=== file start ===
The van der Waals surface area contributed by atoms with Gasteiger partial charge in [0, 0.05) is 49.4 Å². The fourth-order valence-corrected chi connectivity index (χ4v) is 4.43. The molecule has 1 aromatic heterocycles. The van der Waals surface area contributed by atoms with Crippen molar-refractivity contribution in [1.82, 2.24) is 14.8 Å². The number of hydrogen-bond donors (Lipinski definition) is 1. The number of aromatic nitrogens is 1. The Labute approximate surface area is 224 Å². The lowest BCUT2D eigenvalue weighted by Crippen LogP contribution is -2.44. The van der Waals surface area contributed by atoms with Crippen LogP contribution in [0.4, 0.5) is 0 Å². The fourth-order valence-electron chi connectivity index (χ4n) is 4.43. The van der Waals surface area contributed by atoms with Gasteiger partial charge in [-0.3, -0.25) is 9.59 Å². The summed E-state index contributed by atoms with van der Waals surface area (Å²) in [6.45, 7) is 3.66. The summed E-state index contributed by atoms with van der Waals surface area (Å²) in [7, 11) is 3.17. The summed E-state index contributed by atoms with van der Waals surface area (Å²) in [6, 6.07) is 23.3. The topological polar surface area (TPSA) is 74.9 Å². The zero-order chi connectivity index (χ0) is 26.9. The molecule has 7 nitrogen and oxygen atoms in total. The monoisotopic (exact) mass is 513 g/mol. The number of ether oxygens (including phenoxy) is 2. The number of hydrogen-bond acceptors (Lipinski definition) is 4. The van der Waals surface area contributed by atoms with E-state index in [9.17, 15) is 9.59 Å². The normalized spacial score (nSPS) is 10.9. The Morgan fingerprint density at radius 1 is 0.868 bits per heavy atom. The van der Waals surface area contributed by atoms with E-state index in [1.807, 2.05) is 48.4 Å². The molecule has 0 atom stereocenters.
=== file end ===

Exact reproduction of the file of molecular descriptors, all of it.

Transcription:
The van der Waals surface area contributed by atoms with Gasteiger partial charge in [0, 0.05) is 49.4 Å². The fourth-order valence-corrected chi connectivity index (χ4v) is 4.43. The molecule has 1 aromatic heterocycles. The van der Waals surface area contributed by atoms with Crippen molar-refractivity contribution in [1.82, 2.24) is 14.8 Å². The number of hydrogen-bond donors (Lipinski definition) is 1. The number of aromatic nitrogens is 1. The Labute approximate surface area is 224 Å². The lowest BCUT2D eigenvalue weighted by Crippen LogP contribution is -2.44. The van der Waals surface area contributed by atoms with Crippen LogP contribution in [0.4, 0.5) is 0 Å². The fourth-order valence-electron chi connectivity index (χ4n) is 4.43. The van der Waals surface area contributed by atoms with Gasteiger partial charge in [-0.3, -0.25) is 9.59 Å². The summed E-state index contributed by atoms with van der Waals surface area (Å²) in [6.45, 7) is 3.66. The summed E-state index contributed by atoms with van der Waals surface area (Å²) in [7, 11) is 3.17. The summed E-state index contributed by atoms with van der Waals surface area (Å²) in [6, 6.07) is 23.3. The topological polar surface area (TPSA) is 74.9 Å². The zero-order chi connectivity index (χ0) is 26.9. The molecule has 7 nitrogen and oxygen atoms in total. The monoisotopic (exact) mass is 513 g/mol. The number of ether oxygens (including phenoxy) is 2. The number of hydrogen-bond acceptors (Lipinski definition) is 4. The van der Waals surface area contributed by atoms with E-state index in [9.17, 15) is 9.59 Å². The normalized spacial score (nSPS) is 10.9. The Morgan fingerprint density at radius 1 is 0.868 bits per heavy atom. The van der Waals surface area contributed by atoms with E-state index in [1.807, 2.05) is 48.4 Å². The molecule has 0 atom stereocenters.